The Oscars proved golden for Lionsgate, the Santa Monica-based mini-major whose "La La Land" took home six Academy Awards on Sunday, the most of any movie this year. But it was indie distributor A24 that stole the show with "Moonlight," which scored three awards including a surprise win for best picture.
The victory for "Moonlight" topped off a strong night for smaller and nonconventional industry players including Amazon, which scored its first Oscar wins ever with "Manchester by the Sea," which won two awards — including lead actor Casey Affleck and the original screenplay by Kenneth Lonergan — and Iran's "The Salesman," which won for foreign language film.
Netflix also won its first Oscar Sunday with the documentary short "The White Helmets," about aid workers in Syria and Turkey.
Among the six major studios, Disney fared the best, with four Oscars, including a win for the animated "Zootopia." Warner Bros. scored two statuettes, as did Paramount, including a supporting actress win for Viola Davis in "Fences."
The New York-based A24 solidified its position as a major awards player with the best-picture win for "Moonlight." The critical darling about a gay black man coming of age also won Oscars for supporting actor Mahershala Ali and adapted screenplay.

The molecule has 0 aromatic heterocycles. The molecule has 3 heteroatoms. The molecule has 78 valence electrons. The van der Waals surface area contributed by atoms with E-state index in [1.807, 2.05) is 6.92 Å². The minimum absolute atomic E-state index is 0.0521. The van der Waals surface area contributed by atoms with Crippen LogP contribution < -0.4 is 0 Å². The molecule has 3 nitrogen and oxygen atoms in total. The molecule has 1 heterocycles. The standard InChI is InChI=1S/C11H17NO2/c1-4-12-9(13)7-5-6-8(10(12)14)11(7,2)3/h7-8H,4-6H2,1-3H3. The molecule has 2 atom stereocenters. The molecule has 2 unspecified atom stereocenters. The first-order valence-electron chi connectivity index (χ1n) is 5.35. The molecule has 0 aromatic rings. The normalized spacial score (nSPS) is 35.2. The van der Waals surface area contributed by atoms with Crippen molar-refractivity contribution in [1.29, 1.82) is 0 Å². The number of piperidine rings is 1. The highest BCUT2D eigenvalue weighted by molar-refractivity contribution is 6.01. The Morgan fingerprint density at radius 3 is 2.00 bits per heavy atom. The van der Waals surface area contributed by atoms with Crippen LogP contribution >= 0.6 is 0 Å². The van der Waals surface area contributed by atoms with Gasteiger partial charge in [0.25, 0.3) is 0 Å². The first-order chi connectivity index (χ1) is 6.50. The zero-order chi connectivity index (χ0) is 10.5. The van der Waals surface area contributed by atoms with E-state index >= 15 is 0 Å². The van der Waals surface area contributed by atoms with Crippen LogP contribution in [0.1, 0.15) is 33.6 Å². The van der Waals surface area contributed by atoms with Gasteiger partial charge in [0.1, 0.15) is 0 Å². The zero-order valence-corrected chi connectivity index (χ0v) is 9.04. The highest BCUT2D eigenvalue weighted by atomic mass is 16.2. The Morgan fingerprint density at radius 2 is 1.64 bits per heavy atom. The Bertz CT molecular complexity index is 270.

A24 was founded in 2012 and has gained attention for releasing challenging and critically acclaimed movies. This year, it also released "20th Century Women" and "The Lobster," both of which earned screenplay nominations.
Last year, the indie company had three wins with "Room," "Ex Machina" and the documentary "Amy."
"La La Land," which was released through Lionsgate's Summit Entertainment label, has so far grossed more than $140 million domestically since opening in December. It has taken in more than $342 million worldwide.
The highest-grossing movie among this year's best picture nominees was Fox's "Hidden Figures," which so far has brought in more than $152 million domestically. The lowest grossing is "Moonlight" with a little more than $22 million.
Lionsgate took home a best picture statuette for Paul Haggis' "Crash" in 2005. Summit Entertainment previously scored a best picture win with "The Hurt Locker" in 2010, before the company was acquired by Lionsgate in 2012.
ESPN Films won its first Oscar on Sunday for the documentary feature "OJ: Made in America," a nearly eight-hour examination of Simpson's life and how his double-murder trial in 1995 was a product of L.A.'s complex racial history. The production company is majority owned by Disney.
At last year's ceremony, Warner Bros. took home the most Oscars thanks to the six wins for "Max Max: Fury Road." The best picture winner "Spotlight" was distributed by the indie house Open Road Films.